Transitioning to a Post-RSA World

March 11, 2022
Transitioning to a Post-RSA WorldTransitioning to a Post-RSA World

How to move your org to a quantum-safe cyberarchitecture

By Jack Hidary

If asked what keeps them awake at night, most CISOs will talk about data breaches, malware and ransomware. Recent years have shown the disruptive potential of ransomware attacks such as WannaCry and Ryuk, or Ransomware-as-a-Service from hacker groups such as DarkSide on businesses, hospitals, financial institutions, and critical infrastructure. We’ve also seen significant data leaks of personal information, with social security numbers, banking and medical information harvested and sold on the dark web, including from such companies as Target (2013), the U.S. Office of Personnel Management (2015), Anthem (2015) Equifax (2017), and Marriott (2018).

The majority of the world’s data, from governments to energy grids to financial institutions, is currently protected using RSA, ECC and other similar cryptosystems that were developed decades ago. That data is often transmitted over public internet infrastructure, leaving it vulnerable to hackers. The day is approaching when quantum computers will be able to crack RSA/ECC encryption.

In the past, hackers didn’t focus on exfiltrating encrypted data – it was unusable and there was no market for it. But with the increasing capabilities of quantum computers, RSA/ECC-encrypted data has become an increasingly valuable target, with the potential for much more substantial disruption, through “store now; decrypt later” (SNDL) attacks.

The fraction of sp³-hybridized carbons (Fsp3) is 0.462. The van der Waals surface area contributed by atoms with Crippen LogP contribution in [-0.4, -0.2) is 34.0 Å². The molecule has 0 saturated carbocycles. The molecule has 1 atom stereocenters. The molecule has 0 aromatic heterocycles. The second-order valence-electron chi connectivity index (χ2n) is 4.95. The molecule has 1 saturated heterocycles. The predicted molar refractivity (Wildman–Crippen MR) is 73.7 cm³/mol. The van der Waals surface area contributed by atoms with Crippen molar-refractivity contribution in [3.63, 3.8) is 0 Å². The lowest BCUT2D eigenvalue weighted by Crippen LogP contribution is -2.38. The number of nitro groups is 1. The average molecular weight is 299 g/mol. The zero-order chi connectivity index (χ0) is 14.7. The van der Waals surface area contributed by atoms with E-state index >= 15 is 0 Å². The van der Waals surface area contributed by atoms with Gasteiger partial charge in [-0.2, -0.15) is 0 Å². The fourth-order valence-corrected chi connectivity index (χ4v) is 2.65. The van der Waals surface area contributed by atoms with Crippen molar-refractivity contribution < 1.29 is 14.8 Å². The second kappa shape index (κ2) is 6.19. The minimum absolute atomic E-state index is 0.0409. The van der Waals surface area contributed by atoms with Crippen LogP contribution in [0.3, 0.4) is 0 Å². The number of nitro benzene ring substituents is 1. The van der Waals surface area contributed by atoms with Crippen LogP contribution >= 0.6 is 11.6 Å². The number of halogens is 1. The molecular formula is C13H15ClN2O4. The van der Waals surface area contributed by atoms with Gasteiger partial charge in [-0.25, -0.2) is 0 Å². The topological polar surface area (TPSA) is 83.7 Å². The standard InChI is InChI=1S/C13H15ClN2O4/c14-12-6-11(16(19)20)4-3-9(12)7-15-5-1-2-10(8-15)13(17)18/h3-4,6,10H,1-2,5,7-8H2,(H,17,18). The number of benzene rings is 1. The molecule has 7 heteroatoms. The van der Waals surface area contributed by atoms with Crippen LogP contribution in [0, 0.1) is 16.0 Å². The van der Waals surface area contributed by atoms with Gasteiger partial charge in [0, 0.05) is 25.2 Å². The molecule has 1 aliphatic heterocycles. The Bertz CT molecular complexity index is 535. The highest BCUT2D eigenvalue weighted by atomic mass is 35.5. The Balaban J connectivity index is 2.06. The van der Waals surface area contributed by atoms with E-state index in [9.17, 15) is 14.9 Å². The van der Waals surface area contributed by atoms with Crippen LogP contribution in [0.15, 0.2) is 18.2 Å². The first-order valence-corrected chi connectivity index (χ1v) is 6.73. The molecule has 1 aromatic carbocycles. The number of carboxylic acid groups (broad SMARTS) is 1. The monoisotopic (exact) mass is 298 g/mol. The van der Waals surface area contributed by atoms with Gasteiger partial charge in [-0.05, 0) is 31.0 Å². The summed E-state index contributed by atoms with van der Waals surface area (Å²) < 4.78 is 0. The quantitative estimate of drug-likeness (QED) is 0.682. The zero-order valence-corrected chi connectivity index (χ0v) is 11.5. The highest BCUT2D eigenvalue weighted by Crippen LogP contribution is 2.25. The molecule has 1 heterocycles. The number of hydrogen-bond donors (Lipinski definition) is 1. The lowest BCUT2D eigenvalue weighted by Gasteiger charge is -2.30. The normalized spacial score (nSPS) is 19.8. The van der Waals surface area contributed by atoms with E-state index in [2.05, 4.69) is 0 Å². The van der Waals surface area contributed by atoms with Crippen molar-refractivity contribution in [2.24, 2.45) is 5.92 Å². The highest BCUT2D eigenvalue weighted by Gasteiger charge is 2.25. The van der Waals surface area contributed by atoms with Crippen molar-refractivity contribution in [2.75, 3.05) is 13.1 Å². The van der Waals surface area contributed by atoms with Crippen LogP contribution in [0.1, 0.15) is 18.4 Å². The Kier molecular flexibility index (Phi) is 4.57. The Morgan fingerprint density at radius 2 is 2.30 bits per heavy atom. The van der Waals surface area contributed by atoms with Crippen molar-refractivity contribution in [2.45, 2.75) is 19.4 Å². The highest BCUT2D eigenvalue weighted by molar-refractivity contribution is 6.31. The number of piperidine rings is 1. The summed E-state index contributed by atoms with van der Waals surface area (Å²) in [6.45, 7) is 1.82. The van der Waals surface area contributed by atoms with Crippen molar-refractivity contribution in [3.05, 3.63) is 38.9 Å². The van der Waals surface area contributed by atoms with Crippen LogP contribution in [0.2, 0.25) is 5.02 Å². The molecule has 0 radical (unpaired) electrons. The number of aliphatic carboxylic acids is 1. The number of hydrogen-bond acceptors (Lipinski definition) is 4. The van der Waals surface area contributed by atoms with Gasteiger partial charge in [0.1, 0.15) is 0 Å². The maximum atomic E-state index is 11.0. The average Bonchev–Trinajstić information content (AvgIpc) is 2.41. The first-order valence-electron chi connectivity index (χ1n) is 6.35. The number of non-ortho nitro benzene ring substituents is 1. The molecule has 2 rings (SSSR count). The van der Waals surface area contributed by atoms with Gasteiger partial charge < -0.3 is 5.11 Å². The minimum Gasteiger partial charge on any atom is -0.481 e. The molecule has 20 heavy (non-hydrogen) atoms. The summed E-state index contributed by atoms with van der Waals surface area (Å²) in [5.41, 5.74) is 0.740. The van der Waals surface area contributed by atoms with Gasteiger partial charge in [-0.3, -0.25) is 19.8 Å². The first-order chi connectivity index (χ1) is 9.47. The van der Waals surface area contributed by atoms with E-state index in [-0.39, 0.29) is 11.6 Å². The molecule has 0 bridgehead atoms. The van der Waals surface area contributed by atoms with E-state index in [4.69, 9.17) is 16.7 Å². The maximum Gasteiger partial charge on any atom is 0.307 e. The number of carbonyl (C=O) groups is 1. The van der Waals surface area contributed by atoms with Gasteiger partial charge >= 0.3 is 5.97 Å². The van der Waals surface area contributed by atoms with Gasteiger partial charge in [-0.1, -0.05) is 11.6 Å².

SNDL attacks represent a critical threat to thousands of enterprises and organizations. State-backed adversaries will look to gain competitive advantages in pharmaceuticals, technology, materials science, energy and other industries by exploiting data with long-term value (e.g.,  formula for products, products in development and other IP). They could gain access to key information concerning infrastructure (e.g., energy grids, nuclear plants), defense (e.g., weapons designs, intelligence agents’ identities, biometrics), and communications (e.g., GPS and other satellite systems), which have broad implications for national security.

This previously stolen and stored data now exists like a ticking time bomb, just waiting for the quantum hardware that will set it off. While it’s too late to prevent those breaches, we can use quantum and AI solutions right now to protect against further damage being done.

Post-Quantum Cryptography (PQC)

The good news is that we don’t have to wait for large fault-tolerant quantum computers to secure our sensitive data. There are a number of quantum-safe algorithms that can run on classical computers and protect data that is at risk for SNDL attacks. These algorithms have gone through rounds of evaluation by standards bodies, with the cybersecurity community awaiting the imminent publishing of specs in the initial protocols accepted by NIST.